Department of Thai, Chulalongkorn University
A close reading of Kap He Chom Khrueang Khao Wan reveals that this text could be classified as nirat since it is a verse lamenting the poet’s sorrow when his beloved departed from him. The poet’s praise of her exquisite taste and decorative court cuisines, both Thai and foreign cuisines, is one of the techniques he used to demonstrate his grief in the context. Each dish that impressed him, including some dishes sent to him by his beloved during their separation, caused the poet to miss the incomparable culinary skill of his beloved, leading him into a deep sorrow characterized by more grief, more longing for her, and more desire for her return. The findings in the present study express that the poet not only intended to admire the culinary skill of his beloved, as believed before amongst Thai scholars, but also to use this admiration to hint the change within his love from happiness to bitterness, and more importantly to express his lamentation for how much he missed his beloved due to this change. Moreover, a study of other documents supports that the poet composed this text from his experiences during his three-month suffering in the reign of King Rama I. At present, it is found that most of the court cuisines in Kap He Chom Khrueang Khao Wan still exist in Thai society, and are spread amongst common people as well as within the palace. However, it has also been found that one dish may have more than one appearance or two dishes could have the same name. This requires that the scholars and court cuisine chefs work together to set the standard of these court cuisines in order to perfectly preserve the food heritage.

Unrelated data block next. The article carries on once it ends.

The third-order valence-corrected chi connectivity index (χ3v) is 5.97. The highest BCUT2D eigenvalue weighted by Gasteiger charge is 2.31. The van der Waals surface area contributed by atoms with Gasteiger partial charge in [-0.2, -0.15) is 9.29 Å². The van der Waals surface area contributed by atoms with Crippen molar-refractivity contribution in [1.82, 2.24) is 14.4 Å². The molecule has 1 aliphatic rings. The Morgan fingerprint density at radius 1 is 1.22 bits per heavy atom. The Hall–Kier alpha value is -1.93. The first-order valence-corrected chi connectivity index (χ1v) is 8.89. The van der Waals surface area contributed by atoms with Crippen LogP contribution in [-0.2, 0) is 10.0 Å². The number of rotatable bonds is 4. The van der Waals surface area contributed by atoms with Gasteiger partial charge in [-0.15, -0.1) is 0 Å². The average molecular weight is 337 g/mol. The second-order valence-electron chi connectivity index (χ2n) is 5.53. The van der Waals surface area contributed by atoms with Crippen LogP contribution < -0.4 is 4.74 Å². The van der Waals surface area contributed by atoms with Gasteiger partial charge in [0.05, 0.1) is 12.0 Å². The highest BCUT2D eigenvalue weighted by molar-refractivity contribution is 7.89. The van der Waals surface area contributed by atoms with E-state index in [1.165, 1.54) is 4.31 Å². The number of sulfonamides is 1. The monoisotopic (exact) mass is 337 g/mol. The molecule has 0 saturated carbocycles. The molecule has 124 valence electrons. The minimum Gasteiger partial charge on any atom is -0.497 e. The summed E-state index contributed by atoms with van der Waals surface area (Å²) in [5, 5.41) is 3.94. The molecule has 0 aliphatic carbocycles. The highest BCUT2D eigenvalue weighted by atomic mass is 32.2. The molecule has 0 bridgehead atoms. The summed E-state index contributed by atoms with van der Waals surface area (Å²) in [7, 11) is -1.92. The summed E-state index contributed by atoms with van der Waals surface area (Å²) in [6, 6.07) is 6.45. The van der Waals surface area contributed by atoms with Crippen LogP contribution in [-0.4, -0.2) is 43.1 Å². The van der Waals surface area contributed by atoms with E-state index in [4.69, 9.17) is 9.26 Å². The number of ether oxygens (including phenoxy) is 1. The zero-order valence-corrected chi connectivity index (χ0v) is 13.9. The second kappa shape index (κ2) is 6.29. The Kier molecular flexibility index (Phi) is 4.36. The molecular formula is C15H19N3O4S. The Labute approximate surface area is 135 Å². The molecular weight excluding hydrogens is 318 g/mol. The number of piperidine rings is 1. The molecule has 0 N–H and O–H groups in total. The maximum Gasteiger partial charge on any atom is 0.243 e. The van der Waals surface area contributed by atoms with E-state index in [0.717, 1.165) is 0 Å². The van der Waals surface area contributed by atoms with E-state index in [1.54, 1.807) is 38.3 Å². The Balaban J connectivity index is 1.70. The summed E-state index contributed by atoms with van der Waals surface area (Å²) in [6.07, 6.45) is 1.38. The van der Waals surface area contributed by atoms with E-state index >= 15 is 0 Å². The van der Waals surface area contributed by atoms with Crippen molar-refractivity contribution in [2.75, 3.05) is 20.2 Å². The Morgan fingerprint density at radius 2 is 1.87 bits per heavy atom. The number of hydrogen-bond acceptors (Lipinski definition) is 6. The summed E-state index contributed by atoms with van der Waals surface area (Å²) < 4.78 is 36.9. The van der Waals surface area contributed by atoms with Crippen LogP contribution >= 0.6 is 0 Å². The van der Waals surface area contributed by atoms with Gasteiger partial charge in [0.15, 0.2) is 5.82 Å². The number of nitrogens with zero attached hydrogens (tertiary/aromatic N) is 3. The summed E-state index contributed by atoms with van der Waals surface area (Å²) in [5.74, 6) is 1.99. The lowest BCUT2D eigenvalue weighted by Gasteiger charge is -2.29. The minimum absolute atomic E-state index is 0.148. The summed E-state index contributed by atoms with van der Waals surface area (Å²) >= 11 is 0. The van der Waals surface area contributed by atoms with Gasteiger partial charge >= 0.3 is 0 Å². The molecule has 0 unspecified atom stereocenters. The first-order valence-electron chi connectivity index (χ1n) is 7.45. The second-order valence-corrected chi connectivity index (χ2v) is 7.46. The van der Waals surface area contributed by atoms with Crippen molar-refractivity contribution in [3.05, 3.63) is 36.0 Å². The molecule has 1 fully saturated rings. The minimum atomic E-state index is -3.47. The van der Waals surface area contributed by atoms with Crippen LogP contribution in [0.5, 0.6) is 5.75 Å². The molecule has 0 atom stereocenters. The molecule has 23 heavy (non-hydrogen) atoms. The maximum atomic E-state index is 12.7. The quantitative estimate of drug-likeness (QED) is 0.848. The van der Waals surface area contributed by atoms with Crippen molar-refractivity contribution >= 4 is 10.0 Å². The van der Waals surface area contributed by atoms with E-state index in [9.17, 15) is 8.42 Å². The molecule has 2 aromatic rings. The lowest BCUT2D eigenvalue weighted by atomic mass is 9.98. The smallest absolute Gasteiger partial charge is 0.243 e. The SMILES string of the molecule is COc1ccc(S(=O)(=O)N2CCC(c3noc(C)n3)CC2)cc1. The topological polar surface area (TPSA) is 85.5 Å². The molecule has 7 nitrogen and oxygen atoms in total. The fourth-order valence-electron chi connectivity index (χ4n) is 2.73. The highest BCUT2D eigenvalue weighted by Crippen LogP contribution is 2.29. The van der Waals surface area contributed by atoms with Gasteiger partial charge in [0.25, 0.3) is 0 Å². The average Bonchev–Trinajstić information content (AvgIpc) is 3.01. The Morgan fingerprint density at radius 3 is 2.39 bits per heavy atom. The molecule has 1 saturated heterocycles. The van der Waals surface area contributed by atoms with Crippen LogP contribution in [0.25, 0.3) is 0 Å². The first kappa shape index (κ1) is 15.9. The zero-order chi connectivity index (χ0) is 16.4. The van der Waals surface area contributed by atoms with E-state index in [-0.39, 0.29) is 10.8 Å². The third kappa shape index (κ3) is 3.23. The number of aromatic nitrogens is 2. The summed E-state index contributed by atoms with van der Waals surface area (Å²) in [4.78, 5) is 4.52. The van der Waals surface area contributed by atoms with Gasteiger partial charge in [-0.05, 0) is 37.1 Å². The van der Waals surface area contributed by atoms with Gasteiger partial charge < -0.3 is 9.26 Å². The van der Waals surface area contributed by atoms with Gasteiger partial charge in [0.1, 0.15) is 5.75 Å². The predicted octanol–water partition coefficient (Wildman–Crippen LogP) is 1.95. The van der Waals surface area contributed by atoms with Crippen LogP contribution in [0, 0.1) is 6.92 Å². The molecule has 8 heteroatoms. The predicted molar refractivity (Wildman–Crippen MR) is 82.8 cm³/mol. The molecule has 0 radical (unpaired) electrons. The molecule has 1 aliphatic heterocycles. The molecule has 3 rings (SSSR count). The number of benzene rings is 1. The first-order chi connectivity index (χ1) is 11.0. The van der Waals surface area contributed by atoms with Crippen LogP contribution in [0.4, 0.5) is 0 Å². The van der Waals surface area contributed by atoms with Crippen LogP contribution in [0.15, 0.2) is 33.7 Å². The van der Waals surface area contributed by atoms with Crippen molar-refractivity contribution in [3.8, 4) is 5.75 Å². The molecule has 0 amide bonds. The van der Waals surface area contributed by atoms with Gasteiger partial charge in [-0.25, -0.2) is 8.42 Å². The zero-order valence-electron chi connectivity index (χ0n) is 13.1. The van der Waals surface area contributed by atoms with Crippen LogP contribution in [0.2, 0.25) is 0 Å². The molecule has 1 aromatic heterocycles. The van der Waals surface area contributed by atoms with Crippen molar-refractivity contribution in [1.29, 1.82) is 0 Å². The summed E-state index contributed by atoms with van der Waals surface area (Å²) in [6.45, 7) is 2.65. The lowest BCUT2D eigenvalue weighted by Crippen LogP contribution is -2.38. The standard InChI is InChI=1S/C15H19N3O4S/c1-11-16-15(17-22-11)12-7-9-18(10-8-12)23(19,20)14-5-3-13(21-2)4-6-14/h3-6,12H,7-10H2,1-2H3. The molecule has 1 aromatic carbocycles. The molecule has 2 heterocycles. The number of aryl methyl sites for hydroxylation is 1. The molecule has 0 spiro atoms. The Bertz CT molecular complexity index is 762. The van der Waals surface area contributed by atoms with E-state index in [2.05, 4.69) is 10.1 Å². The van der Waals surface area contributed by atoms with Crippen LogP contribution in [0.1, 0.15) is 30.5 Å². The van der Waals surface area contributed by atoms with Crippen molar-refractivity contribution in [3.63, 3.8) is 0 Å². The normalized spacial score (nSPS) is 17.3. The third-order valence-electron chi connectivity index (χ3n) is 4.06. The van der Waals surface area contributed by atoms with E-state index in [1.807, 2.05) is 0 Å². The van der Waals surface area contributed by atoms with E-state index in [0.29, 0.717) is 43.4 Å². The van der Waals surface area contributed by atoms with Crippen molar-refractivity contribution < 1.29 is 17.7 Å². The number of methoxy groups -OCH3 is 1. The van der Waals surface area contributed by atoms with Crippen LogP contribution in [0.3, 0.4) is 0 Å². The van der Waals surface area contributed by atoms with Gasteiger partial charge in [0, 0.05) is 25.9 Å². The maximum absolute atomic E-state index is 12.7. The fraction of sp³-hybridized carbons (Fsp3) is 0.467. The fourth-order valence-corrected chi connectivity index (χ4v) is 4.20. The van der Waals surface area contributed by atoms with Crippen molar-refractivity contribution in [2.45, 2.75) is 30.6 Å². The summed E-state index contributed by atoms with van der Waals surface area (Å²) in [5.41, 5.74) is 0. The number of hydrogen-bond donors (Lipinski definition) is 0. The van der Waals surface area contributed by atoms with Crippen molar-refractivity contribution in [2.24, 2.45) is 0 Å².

(Presented in the International Conference – Thai Food Heritage: Local to Global, 4-6 August 2009, Tawana Bangkok Hotel, Bangkok, organized by The Project of Empowering Network for International Thai Studies (ENITS), Institute of Thai Studies, Chulalongkorn University with support from the Thailand Research Fund (TRF))